Poorly graphitized carbon as a new cosmothermometer for primitive extraterrestrial materials

Abstract

The presence of carbon in primitive extraterrestrial materials has long been considered a useful indicator of prevailing geochemical conditions early in the formation of the Solar System. A recent addition to the suite of primitive materials available for study by cosmochemists includes particles collected from the stratosphere called chondritic porous (CP) aggregates1. Carbon-rich CP aggregates are less abundant in stratospheric collections and contain many low-temperature phases (such as layer silicates) as minor components2,3. We describe here the nature of the most abundant carbon phase in a carbon-rich CP aggregate (sample no. W7029* A) collected from the stratosphere as part of the Johnson Space Center (JSC) Cosmic Dust Program4. By comparison with experimental and terrestrial studies of poorly graphitized carbon (PGC), we show that the graphitization temperature, or the degree of ordering in the PGC, may provide a useful cosmothermometer for primitive extraterrestrial materials.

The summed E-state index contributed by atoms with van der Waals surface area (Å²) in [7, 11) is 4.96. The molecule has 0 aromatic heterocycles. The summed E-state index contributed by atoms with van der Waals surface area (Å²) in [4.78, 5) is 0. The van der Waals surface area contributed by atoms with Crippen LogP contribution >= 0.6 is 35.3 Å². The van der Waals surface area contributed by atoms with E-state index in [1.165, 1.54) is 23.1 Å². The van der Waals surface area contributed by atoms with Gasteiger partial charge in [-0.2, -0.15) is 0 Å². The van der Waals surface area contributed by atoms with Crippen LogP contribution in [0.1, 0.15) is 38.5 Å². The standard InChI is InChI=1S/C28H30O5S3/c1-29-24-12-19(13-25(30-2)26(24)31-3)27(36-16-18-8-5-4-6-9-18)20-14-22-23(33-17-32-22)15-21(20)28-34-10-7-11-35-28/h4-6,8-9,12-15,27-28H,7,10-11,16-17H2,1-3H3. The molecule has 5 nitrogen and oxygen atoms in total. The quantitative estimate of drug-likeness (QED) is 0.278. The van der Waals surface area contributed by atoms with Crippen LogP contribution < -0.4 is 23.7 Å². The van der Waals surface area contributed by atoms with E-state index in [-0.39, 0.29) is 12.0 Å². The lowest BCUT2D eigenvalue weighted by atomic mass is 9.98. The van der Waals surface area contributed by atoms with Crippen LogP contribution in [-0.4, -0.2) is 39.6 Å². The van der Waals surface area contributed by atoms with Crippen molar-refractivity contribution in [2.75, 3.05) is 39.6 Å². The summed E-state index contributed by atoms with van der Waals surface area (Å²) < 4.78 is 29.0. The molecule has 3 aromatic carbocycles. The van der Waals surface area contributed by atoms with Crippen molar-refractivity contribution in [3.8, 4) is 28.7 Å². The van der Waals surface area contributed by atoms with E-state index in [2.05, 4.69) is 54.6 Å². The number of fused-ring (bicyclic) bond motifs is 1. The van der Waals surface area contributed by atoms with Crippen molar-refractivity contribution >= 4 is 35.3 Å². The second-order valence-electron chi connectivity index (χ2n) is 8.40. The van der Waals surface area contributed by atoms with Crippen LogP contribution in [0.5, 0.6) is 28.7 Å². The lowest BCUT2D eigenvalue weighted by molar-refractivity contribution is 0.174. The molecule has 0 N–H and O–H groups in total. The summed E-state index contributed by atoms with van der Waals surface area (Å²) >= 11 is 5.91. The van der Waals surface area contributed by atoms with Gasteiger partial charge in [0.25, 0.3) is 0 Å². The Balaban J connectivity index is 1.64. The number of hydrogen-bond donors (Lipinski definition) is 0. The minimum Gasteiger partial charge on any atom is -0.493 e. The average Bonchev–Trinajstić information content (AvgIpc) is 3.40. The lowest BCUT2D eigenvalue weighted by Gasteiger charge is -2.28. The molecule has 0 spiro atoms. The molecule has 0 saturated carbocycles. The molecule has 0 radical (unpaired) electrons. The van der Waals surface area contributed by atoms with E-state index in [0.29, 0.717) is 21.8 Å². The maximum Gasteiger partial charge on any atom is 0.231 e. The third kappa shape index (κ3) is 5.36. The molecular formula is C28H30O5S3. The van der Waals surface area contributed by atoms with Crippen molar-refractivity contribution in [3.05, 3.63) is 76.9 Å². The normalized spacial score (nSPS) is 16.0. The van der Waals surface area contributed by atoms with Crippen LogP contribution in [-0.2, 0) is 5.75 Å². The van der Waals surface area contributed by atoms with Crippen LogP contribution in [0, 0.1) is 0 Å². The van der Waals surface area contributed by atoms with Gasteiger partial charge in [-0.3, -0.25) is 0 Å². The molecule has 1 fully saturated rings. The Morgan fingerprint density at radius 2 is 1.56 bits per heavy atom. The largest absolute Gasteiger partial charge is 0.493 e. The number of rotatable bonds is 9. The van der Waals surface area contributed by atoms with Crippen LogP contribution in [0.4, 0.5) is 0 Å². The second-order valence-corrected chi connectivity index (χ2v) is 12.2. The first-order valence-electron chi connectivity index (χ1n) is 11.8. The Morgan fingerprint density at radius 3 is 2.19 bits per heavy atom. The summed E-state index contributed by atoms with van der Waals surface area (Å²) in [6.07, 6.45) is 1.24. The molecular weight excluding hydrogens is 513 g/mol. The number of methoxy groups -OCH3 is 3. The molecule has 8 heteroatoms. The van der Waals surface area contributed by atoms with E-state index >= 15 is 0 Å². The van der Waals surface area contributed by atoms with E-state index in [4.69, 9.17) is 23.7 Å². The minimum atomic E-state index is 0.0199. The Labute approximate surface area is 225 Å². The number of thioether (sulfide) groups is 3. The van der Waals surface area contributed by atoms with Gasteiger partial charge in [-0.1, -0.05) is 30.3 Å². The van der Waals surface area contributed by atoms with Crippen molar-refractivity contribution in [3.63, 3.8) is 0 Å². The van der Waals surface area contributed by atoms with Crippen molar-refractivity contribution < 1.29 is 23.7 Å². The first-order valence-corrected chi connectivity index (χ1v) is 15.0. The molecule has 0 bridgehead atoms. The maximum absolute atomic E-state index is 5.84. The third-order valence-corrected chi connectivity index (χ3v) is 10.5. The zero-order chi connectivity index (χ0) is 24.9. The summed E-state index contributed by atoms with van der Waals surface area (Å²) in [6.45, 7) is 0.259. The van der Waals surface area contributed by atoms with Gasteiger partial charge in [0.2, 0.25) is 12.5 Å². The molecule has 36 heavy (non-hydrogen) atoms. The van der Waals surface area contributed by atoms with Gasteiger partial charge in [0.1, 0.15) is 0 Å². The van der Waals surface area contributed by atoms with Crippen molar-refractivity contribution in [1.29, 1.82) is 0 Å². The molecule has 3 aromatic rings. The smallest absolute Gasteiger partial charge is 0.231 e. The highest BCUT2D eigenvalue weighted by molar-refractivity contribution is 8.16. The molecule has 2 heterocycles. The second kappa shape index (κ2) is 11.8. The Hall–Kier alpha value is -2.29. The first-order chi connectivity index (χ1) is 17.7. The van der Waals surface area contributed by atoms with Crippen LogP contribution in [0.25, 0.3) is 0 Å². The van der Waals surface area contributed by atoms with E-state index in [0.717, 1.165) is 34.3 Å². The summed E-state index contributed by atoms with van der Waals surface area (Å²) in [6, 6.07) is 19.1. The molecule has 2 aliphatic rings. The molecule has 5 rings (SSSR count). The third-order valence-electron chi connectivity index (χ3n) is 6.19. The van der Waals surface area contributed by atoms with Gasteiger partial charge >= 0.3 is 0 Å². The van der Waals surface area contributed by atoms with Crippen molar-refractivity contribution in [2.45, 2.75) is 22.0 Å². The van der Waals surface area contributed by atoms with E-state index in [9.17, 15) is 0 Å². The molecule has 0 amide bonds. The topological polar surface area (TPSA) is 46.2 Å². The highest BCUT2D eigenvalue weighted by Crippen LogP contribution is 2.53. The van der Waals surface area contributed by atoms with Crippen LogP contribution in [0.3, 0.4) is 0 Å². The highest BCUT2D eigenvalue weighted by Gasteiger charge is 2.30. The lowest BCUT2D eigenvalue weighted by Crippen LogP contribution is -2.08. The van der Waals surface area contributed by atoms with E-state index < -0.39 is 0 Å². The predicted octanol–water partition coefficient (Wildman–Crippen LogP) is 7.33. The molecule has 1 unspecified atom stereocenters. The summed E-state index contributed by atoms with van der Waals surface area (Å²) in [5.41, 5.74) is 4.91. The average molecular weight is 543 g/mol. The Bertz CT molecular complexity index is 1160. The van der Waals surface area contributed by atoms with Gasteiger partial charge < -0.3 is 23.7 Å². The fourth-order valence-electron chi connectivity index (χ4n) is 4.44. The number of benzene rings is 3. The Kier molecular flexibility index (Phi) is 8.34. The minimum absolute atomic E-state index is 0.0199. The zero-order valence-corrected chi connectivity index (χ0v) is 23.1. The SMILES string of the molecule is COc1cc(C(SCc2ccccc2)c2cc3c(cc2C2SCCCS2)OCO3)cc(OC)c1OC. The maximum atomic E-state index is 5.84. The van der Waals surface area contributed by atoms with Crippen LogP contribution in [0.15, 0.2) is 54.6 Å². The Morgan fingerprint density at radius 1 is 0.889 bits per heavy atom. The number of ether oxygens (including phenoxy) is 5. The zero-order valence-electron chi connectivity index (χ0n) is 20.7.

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Rietmeijer, F., Mackinnon, I. Poorly graphitized carbon as a new cosmothermometer for primitive extraterrestrial materials. Nature 315, 733–736 (1985). https://doi.org/10.1038/315733a0

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